First and foremost, let me climb up on my soapbox and rave about how much I love my Crockpots. Yes, the word Crockpot was plural because we own three. Our largest is a 5 quart I believe, the smaller is a 3 qt. and we also have an individual sized one. If you don’t own a slow cooker (doesn’t have to be Crockpot brand), I highly recommend investing in one or asking for it as a gift in the future. There are all kinds of models out there, ranging from a dial you simply turn to high, medium, or low, ones with preset hours you can choose from (I.e. high for 4 hours or low for 10) and now a days they even have ones that you can control via Wi-Fi from your phone. Now, I do think the Wi-Fi is a bit much (do people actually use this?) but I do really appreciate the feature of set times on our larger one. The beauty of this is that I can set it for say “8 hours on low” before I leave for work, it cooks for the full 8 hours, and then automatically switches to the “warm” setting. The warm setting keeps the food at a hot enough temperature that it is safe to eat, but doesn’t allow the food to become over cooked. I call that a win-win. But really, slow cookers can save you so much time (they virtually do all the work for you), had endless possible uses, are relatively affordable (and often very easy to find at thrift stores in perfect condition for dirt cheap), use very little energy, and in recipes like this, save you lots of money while yielding lots of food! Can you say win-win-win-win-win?! **And Update: I have since added the Instant Pot to my life and oh.em.gee. All the same benefits to love as the Crockpot, but also the ability to cook this ridiculously fast (from frozen chicken to table in 30 minutes?!) Get you one.**
When I first ventured into the world of cooking whole chickens, I started using this recipe from Lisa Leake’s 100 Days of Real Food Cookbook. Without her influence, I’m not sure I would’ve fallen in love with how fantastic whole chickens are, so thank you Lisa! Since then I have made a few adjustments to her recommended spice blend, and this is how I make mine now. I have included the cook times for making a whole chicken in the Crockpot or Instant Pot, and I also use this spice blend (minus the onion) when seasoning chicken for the smoker or to be roasted in the oven as well. One thing I want to not right of the bat – DO NOT THROW OUT THE BONES! Below I explain exactly why you should use them to stretch your food dollars and increase your flavors by making my Better Bone Broth. Both the chicken and the broth are Whole30 complaint as well!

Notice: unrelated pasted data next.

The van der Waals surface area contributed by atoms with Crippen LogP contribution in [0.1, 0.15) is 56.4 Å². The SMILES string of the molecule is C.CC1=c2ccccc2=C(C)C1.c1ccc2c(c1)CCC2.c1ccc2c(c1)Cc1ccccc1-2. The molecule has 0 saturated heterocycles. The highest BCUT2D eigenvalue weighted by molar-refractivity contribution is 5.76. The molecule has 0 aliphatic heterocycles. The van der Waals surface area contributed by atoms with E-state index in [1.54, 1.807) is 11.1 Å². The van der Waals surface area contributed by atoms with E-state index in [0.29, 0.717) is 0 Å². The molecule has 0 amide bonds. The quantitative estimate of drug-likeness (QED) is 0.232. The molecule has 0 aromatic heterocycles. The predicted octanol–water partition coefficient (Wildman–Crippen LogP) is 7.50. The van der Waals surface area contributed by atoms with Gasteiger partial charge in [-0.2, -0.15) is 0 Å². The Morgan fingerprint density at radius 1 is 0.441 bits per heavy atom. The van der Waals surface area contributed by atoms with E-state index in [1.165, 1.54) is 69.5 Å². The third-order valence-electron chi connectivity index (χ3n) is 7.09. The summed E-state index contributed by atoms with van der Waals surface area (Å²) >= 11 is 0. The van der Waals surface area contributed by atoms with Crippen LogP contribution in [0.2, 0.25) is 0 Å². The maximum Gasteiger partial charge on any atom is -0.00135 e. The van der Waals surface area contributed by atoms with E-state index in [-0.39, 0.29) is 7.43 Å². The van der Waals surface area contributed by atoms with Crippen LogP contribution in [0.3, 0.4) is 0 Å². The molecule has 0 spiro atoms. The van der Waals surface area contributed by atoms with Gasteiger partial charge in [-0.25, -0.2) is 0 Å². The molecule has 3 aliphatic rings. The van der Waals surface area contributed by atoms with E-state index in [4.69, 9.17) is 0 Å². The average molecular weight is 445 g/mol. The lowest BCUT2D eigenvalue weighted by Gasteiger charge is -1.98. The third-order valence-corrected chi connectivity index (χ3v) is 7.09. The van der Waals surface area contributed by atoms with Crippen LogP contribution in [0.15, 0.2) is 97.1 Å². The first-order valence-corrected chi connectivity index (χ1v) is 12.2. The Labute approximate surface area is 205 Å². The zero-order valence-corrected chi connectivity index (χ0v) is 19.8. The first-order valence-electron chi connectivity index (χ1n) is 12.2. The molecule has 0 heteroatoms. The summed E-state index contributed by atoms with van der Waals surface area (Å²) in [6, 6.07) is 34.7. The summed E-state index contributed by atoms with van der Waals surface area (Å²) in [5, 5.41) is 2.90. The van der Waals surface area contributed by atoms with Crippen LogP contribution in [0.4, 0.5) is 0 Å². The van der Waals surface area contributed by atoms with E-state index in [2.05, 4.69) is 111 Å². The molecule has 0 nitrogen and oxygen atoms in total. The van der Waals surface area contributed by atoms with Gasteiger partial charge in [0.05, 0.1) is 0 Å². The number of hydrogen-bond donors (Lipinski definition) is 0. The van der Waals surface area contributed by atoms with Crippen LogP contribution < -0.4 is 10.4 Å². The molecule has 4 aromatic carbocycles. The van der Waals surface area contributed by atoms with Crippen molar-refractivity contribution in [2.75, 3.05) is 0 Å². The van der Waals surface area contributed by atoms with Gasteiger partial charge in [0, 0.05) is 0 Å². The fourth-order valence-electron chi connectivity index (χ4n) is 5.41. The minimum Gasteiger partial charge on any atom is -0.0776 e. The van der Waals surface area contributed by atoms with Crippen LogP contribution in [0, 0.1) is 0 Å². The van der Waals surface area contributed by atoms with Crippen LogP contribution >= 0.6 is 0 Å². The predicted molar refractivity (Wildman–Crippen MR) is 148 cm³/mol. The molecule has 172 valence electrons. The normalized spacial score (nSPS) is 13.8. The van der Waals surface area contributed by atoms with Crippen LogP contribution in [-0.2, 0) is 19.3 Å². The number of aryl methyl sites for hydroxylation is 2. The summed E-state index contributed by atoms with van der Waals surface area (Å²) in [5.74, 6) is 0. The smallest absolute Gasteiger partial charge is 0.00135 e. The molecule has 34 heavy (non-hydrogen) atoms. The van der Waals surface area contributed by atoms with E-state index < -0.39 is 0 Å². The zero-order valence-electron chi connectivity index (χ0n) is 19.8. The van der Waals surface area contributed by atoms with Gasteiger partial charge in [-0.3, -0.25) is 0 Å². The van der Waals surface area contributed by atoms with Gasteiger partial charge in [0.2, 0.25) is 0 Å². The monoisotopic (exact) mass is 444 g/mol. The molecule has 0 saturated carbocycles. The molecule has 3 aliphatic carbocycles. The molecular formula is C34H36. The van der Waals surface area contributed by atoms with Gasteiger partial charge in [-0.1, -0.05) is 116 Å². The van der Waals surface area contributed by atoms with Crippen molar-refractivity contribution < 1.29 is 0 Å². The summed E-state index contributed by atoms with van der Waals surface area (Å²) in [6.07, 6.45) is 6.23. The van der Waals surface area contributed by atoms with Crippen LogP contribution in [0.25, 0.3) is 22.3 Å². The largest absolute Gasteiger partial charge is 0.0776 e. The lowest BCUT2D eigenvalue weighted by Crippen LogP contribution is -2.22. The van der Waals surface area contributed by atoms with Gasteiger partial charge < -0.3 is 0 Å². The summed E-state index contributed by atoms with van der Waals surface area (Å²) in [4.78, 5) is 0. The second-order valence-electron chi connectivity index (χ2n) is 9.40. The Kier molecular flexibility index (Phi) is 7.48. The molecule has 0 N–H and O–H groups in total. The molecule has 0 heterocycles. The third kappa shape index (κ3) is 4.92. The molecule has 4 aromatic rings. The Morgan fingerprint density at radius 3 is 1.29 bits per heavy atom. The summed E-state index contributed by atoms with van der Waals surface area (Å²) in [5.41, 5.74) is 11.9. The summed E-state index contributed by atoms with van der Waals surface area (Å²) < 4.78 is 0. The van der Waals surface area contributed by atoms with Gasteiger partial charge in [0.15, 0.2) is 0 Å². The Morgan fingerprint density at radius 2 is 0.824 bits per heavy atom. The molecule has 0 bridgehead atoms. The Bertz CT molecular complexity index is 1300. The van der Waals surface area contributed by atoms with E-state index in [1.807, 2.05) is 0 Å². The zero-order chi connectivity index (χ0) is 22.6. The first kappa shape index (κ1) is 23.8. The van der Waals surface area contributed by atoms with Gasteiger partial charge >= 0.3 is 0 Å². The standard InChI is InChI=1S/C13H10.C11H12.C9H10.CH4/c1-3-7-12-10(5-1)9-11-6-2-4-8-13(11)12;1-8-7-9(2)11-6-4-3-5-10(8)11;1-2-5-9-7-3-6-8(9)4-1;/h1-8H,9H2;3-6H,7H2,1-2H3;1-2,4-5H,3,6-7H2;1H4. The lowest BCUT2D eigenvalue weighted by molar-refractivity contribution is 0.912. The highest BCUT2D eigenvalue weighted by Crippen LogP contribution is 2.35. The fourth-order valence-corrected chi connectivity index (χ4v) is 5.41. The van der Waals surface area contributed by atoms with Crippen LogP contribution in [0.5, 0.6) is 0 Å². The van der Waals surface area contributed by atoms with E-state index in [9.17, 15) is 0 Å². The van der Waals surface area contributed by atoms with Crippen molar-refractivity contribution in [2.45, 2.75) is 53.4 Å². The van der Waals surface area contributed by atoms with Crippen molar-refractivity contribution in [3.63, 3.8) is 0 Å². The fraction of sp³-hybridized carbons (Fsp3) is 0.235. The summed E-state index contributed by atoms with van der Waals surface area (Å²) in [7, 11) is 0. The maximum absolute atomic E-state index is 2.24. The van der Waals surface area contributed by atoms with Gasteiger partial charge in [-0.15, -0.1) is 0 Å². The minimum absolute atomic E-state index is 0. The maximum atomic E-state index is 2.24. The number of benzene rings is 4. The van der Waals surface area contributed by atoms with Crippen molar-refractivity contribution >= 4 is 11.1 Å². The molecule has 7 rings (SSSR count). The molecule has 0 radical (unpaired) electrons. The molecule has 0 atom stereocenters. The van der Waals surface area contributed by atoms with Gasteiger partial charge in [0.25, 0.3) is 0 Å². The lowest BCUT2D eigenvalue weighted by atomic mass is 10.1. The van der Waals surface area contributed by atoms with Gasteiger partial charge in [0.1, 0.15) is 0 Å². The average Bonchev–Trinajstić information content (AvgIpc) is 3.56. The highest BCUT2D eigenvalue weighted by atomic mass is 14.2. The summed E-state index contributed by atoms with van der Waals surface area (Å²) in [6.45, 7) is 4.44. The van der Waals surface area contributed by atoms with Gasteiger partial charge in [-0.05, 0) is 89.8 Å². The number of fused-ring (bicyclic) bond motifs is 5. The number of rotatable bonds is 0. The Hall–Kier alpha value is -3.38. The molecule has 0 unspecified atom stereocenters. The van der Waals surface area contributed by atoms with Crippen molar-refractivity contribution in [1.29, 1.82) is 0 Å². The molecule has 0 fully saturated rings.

Easy Peasy Whole Chicken
- 1 whole chicken (approx. 3-4 pounds)
- 1 yellow or white onion
- 3 tsp. smoked paprika
- 1 tsp. sea salt
- 1 tsp. dried thyme
- 1 tsp. onion powder
- 1 tsp. garlic powder
- 1/2 tsp. black pepper
- 1/2 tsp. dried parsley
- 1/4 tsp. chipotle powder
Combine all the spices/herbs in a small bowl, mix and set aside.
Cut the onion into quarters, and place the pieces in the bottom of the slow cooker. If using the Instant Pot, I recommend using the trivet and placing the onion pieces on top it.
Remove any giblets from the chicken, and rub the spice mixture over the entire bird.
Place the chicken on top of the pieces of onion and place the lid on. There is no need for any liquid to be added.
For Crockpot/Slow Cooking, cook on high for 4 hours or on low for 7, until the chicken is tender enough to nearly fall off the bone.
For Instant Pot Cooking, set for 25 minutes on Manual, and allow pressure to release naturally. ***When cooking in the Instant Pot, add 1 c. of water to the bottom of the pot. This is to help it come to pressure, and is not necessary for the Crockpot preparation.***
**Don't forget to save your bones for making my Better Bone Broth recipe!
So when I talk about getting some serious bang for your buck, this is a recipe that does just that. We buy whole organic chickens at Costco for $2.99 per pound. So this bird costs me about $12 (given that it’s approximately 4 pounds). The organic onion costs about $0.50 and I’ll tack in another $0.50 for spices. So I have $13 invested in this recipe, give or take the weight of the actual chicken. What we do is cook the bird while we are at work, out running errands, etc. and then enjoy the legs when it finishes cooking with a couple of side dishes. Then I pull each breast off the bone, pair it with another side dish or two, and there are our lunches for the next day. At this point, there is still a lot of meat left. So I shred all the remaining meat and put it into a Pyrex for meals the rest of the week or to freeze. After eating both the legs and reserving the breasts for the next day’s lunches, we still get about 4 cups of shredded chicken, which will help us build at least 3 additional meals for each of us. Now, that right there is a decent amount of yield for such minimal effort. We use this shredded meat in things like Super Simple Solo Soup, to top a salad, as an entrée with veggies, in Chicken Noodle or Chicken Tortilla Soup, Chicken Enchiladas, Quesadillas, Pastas… lots of possibilities.
But, where we really see significant savings is by using the bones and cooking liquid to make Better Bone Broth. I’ll use this later for drinking, in soups, rice, or quinoa, and more. Considering that a 4 cup carton of organic chicken stock costs $3.99 at the store, I basically used my $13 investment to pay for 3 cartons of chicken stock, and got one carton, plus ALL the meat for our meals for free. And this is when I realized I will never buy chicken stock again. *Steps off of soapbox*